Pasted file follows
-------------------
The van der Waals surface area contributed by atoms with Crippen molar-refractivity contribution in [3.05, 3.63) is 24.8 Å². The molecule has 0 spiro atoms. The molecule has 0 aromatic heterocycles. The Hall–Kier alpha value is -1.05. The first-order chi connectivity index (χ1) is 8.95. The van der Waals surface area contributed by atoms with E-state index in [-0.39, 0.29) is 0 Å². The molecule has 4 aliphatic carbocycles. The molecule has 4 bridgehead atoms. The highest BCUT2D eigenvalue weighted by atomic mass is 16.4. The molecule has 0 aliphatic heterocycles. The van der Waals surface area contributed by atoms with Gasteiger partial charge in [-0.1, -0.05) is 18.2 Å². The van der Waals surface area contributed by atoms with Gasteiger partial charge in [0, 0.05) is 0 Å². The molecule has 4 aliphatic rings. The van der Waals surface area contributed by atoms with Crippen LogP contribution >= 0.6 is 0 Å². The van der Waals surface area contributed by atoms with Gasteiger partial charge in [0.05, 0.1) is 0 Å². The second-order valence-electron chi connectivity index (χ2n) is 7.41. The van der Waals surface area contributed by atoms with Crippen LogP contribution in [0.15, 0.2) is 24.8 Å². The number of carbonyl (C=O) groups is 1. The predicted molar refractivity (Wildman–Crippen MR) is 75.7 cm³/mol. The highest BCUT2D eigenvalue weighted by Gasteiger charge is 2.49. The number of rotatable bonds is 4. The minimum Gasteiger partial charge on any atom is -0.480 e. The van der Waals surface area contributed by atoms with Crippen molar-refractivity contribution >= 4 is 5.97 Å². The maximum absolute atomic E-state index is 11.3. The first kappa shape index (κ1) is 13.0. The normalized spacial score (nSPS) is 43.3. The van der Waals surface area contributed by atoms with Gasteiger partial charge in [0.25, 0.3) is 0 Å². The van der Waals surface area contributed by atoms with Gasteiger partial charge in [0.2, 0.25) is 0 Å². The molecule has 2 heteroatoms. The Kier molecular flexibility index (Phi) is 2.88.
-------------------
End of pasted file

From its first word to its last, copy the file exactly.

The van der Waals surface area contributed by atoms with Crippen molar-refractivity contribution in [3.05, 3.63) is 24.8 Å². The molecule has 0 spiro atoms. The molecule has 0 aromatic heterocycles. The Hall–Kier alpha value is -1.05. The first-order chi connectivity index (χ1) is 8.95. The van der Waals surface area contributed by atoms with E-state index in [-0.39, 0.29) is 0 Å². The molecule has 4 aliphatic carbocycles. The molecule has 4 bridgehead atoms. The highest BCUT2D eigenvalue weighted by atomic mass is 16.4. The molecule has 0 aliphatic heterocycles. The van der Waals surface area contributed by atoms with Gasteiger partial charge in [-0.1, -0.05) is 18.2 Å². The van der Waals surface area contributed by atoms with Gasteiger partial charge in [0, 0.05) is 0 Å². The molecule has 4 aliphatic rings. The van der Waals surface area contributed by atoms with Crippen LogP contribution >= 0.6 is 0 Å². The van der Waals surface area contributed by atoms with Gasteiger partial charge in [0.05, 0.1) is 0 Å². The second-order valence-electron chi connectivity index (χ2n) is 7.41. The van der Waals surface area contributed by atoms with Crippen LogP contribution in [0.15, 0.2) is 24.8 Å². The number of carbonyl (C=O) groups is 1. The predicted molar refractivity (Wildman–Crippen MR) is 75.7 cm³/mol. The highest BCUT2D eigenvalue weighted by Gasteiger charge is 2.49. The number of rotatable bonds is 4. The minimum Gasteiger partial charge on any atom is -0.480 e. The van der Waals surface area contributed by atoms with Crippen molar-refractivity contribution >= 4 is 5.97 Å². The maximum absolute atomic E-state index is 11.3. The first kappa shape index (κ1) is 13.0. The normalized spacial score (nSPS) is 43.3. The van der Waals surface area contributed by atoms with Gasteiger partial charge in [0.25, 0.3) is 0 Å². The van der Waals surface area contributed by atoms with Gasteiger partial charge in [0.2, 0.25) is 0 Å². The molecule has 2 heteroatoms. The Kier molecular flexibility index (Phi) is 2.88.